2 An elevation of 2,300 m is equivalent to 7,546 ft.
3 Refers to P. falciparum malaria unless otherwise noted.
4Tafenoquine can cause potentially life-threatening hemolysis in people with G6PD deficiency. Rule out G6PD deficiency with a quantitative laboratory test before prescribing tafenoquine to patients.
5Mosquito avoidance includes applying topical mosquito repellant, sleeping under an insecticide treated mosquito net, and wearing protective clothing (e.g., long pants and socks, long sleeve shirt). For additional details on insect bite precautions, see Section 4, Mosquitoes, Ticks & Other Arthropods.
6Primaquine can cause potentially life-threatening hemolysis in people with G6PD deficiency. Rule out G6PD deficiency with a quantitative laboratory test before prescribing tafenoquine to patients.
7P. knowlesi is a malaria species with a simian host (macaque). Human cases have been reported from most countries in Southeast Asia and are associated with activities in forest or forest-fringe areas. This species of malaria has no known resistance to antimalarials.
Yellow Fever Maps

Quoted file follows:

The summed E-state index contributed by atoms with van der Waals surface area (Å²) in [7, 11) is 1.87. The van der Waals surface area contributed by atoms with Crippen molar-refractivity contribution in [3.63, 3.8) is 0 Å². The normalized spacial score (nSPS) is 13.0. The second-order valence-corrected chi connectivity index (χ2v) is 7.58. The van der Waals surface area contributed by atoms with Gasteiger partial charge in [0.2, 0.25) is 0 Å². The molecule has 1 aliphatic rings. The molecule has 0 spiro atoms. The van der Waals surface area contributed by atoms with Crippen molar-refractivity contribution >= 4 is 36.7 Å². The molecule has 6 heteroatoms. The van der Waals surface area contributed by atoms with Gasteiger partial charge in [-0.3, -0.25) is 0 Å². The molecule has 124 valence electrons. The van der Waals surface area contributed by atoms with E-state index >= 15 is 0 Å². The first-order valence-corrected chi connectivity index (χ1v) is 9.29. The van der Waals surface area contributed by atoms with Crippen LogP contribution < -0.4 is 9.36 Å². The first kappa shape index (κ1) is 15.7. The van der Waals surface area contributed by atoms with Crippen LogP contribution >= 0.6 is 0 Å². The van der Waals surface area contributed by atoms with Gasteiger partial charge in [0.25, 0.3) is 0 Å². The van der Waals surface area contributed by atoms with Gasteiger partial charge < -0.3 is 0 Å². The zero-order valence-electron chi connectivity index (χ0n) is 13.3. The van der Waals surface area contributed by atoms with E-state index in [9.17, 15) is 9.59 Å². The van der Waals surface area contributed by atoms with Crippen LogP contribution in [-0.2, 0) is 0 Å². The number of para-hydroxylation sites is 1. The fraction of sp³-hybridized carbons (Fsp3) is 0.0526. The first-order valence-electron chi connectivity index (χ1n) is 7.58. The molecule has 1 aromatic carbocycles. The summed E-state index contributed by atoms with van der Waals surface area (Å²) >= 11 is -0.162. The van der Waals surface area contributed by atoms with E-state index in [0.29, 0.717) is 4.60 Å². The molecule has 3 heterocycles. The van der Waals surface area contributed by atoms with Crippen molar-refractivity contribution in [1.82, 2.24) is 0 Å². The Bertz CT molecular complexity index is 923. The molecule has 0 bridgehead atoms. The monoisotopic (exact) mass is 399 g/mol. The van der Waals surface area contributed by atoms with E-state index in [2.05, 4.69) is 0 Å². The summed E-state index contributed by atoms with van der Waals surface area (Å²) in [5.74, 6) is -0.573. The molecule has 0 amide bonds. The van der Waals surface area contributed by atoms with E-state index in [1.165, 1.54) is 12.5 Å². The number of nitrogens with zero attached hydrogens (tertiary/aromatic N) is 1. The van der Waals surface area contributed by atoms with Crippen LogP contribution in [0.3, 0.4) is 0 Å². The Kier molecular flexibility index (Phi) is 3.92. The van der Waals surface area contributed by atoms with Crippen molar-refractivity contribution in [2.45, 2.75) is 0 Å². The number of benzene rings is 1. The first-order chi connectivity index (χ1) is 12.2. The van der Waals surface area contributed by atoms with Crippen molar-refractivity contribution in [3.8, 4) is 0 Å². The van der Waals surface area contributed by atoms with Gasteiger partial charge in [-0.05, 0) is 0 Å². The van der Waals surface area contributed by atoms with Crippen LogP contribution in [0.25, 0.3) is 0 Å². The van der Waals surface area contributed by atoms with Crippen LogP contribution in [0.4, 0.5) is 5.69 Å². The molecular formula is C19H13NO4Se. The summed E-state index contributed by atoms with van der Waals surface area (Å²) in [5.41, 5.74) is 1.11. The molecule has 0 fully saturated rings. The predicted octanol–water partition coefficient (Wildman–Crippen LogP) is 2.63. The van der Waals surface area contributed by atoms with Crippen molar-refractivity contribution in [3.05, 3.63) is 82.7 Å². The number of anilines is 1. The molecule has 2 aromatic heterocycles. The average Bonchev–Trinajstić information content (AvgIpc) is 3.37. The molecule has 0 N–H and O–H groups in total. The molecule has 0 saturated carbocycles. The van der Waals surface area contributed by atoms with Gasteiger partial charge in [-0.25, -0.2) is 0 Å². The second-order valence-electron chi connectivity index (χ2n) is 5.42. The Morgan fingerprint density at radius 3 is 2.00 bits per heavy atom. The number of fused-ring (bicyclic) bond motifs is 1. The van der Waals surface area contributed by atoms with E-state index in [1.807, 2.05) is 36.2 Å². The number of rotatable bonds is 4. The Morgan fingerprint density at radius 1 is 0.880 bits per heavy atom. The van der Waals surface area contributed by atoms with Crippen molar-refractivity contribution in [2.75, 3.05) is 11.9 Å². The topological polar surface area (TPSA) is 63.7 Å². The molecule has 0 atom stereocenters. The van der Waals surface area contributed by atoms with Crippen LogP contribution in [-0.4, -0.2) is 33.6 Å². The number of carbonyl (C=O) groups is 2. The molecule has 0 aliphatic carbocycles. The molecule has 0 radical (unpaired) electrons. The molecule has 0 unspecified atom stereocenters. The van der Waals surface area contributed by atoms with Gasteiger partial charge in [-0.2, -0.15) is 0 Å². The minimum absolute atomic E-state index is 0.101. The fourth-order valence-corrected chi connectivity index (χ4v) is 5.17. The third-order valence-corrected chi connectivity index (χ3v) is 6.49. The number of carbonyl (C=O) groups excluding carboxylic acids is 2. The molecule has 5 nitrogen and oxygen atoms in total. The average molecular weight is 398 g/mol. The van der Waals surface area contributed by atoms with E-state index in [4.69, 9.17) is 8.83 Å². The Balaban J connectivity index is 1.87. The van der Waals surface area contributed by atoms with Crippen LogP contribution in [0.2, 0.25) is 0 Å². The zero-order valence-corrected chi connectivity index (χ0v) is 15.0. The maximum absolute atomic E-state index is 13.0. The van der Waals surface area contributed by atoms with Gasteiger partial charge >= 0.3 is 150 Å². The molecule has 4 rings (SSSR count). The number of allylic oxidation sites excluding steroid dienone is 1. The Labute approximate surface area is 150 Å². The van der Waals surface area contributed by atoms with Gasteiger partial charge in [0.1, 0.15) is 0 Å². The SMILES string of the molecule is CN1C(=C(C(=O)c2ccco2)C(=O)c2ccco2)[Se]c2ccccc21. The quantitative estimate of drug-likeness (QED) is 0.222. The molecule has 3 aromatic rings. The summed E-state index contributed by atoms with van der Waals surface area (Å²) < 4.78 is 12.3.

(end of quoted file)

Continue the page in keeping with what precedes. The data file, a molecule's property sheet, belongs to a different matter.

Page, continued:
1 This map is an updated version of the 2010 map crated by the Informal WHO Working Group on the Geographic Risk of Yellow Fever.
2 Yellow fever (YF) vaccination is generally not recommended in areas where there is low potential for YF virus exposure. However, vaccination might be considered for a small subset of travelers to these areas who are at increased risk for exposure to YF virus because of prolonged travel, heavy exposure to mosquitoes, or inability to avoid mosquito bites. Consideration for vaccination of any traveler must take into account the traveler’s risk of being infected with YF virus, country entry requirements, and individual risk factors for serious vaccine-associated adverse events (such as age or immune status).